1932

Abstract

Feminists have long demonstrated the invisibility of women's reproductive labor, performed in bearing and raising children, maintaining households, and socially sustaining male labor. Every wave of feminist struggle from the late nineteenth century onward has actively queried the inequalities that characterize women's performance of such work, variously referred to as unpaid domestic and care work, domestic labor, or care work. Robust traditions of scholarship on women's unpaid work animate various disciplines, often spilling into political struggles for adequate recognition of this work. As the pandemic has rendered visible once again the reproductive labor of women the world over, this article offers an overview of social reproduction theory, feminist legal theorizations of reproductive labor, and how we might recuperate a rich tradition of theorizing on social reproduction to develop a materialist approach to law's regulation of reproductive labor across the marriage-market spectrum with a view to social and economic justice.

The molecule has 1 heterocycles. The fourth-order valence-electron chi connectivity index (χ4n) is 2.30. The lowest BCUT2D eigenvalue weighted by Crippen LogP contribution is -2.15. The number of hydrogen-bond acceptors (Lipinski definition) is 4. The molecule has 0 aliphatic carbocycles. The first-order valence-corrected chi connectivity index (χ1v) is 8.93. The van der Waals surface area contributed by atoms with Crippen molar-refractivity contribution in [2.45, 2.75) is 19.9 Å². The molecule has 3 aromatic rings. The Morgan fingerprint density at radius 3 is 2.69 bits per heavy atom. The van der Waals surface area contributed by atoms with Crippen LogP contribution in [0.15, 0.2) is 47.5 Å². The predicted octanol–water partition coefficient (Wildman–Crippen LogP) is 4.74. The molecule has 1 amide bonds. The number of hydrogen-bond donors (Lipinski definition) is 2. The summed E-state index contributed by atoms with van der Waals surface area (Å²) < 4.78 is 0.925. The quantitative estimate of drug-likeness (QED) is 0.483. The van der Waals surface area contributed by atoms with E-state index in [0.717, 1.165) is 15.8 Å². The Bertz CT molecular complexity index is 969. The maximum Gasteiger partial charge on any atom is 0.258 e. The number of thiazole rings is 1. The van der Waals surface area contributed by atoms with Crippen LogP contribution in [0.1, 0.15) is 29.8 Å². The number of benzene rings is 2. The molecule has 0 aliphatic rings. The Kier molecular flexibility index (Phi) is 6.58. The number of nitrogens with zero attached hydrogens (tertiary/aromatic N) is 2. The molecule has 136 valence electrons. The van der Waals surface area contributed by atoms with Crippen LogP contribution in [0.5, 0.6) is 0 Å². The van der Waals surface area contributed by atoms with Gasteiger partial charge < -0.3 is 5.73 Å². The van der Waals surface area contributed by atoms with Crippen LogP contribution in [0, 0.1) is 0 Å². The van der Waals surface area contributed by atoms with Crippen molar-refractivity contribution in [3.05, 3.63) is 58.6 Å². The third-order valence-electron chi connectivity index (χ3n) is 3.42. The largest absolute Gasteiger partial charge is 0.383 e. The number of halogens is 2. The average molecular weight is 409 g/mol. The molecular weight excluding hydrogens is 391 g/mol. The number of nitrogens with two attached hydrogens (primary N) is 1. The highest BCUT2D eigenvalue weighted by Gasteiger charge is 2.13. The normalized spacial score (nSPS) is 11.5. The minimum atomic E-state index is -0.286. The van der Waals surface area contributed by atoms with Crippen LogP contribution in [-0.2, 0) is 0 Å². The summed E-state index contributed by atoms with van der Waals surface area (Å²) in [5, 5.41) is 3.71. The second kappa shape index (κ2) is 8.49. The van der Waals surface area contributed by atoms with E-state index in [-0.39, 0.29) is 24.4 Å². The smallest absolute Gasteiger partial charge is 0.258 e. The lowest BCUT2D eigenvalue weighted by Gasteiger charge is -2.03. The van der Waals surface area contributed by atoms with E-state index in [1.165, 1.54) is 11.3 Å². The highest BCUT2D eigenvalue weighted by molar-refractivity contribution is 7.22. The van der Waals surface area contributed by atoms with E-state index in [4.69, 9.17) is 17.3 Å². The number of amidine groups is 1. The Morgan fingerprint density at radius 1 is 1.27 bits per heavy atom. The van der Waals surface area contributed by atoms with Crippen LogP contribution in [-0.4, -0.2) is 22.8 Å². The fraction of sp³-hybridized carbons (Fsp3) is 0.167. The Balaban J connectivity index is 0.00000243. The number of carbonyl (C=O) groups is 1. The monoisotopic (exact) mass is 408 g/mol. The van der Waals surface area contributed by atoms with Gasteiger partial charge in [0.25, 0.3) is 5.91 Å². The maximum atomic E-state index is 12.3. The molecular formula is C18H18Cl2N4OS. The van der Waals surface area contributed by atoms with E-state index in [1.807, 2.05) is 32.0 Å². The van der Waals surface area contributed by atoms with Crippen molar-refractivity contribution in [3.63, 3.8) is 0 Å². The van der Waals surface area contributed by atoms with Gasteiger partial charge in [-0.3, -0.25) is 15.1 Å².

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2023-10-05
2024-06-24
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